Walker Revs Up Wisconsin for Motorcycle Season
Soaring gas prices drive more motorists to switch to bikes.
Gov. Scott Walker has designated May as Motorcycle Awareness and Safety Month in Wisconsin.
"Motorcyclists have the right by law to the safe enjoyment of their vehicles, including the full and equal use of the roadway without encroachment by other vehicles whether it be on city streets or rural and urban highways," Walker said in his proclomation.
Motorcycles are increasingly being used for basic transportation as well as recreation because of soaring gas prices. More than 491,000 Wisconsin residents have motorcycle licenses or permits and more than 333,000 motorcycles are registered in the state, according to the Wisconsin Department of Transportation.
"With the 2011 riding season now underway in Wisconsin, motorcycles are rapidly returning to our streets and highways," Greg Patzer, manager of the Wisconsin Motorcycle Safety Program said. "To prevent crashes, motorists need to share the road and watch for motorcycles in traffic, especially at intersections and while making turns or lane changes.
“For their part, motorcyclists must obey all traffic laws and never ride while impaired," Patzer continued. "They should always wear protective gear, including a helmet. Riding a motorcycle also takes more physical skill and mental concentration than driving a car. Becoming a lifelong learner through formal training is critical to a rider’s safety.
"On average for the last five years, traffic crashes annually have killed nearly 100 motorcyclists and injured approximately 2,500. And most of these deaths and injuries could be prevented if motorists would share the road and motorcyclists were well trained and always rode within their limitations," Patzer concluded.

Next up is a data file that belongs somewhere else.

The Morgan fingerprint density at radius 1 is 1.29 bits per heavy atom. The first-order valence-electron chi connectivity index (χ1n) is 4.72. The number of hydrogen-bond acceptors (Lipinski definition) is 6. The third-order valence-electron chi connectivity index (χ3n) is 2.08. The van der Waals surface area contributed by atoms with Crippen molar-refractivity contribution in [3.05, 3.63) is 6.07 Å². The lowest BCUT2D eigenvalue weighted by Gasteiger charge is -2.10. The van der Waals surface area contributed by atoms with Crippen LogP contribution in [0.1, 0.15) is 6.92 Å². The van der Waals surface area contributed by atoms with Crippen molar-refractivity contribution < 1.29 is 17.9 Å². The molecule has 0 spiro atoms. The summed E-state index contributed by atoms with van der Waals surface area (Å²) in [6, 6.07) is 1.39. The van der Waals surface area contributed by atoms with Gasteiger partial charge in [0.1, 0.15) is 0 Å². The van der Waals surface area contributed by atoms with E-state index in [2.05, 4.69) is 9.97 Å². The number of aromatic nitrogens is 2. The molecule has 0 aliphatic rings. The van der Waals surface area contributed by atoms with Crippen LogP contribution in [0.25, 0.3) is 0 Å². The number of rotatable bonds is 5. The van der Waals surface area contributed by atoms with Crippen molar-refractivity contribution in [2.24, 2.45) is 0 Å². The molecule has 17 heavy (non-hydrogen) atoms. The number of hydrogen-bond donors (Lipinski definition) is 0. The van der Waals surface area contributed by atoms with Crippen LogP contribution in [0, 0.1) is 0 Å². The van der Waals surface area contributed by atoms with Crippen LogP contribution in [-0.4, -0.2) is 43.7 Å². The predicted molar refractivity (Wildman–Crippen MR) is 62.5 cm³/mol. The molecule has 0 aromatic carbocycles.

To save lives and reduce injuries from crashes, the Wisconsin Motorcycle Safety Program has provided rider training through the state technical colleges for 29 years and has graduated more than 140,000 riders in that time.
This year, the Wisconsin Motorcycle Safety Program has expanded its courses and will offer comprehensive training for riders at all levels of experience from beginner to advanced. For information about rider training courses and locations, visit the WisDOT website.
In addition, the Wisconsin Motorcycle Safety Program will use its new mobile training facility this year, called Transportable High-End Rider Education Facility (THE REF), to reach out to motorcycle riders around the state and encourage formal rider training.
“THE REF will go to where the riders are,” Patzer said. “Designed to be nonintrusive, while still offering the most critical of survival tips, THE REF encourages both riders and non-riders to learn more about sharing the road, crash avoidance, and awareness of road and traffic hazards.”
For information about THE REF, visit ZeroInWisconsin.gov.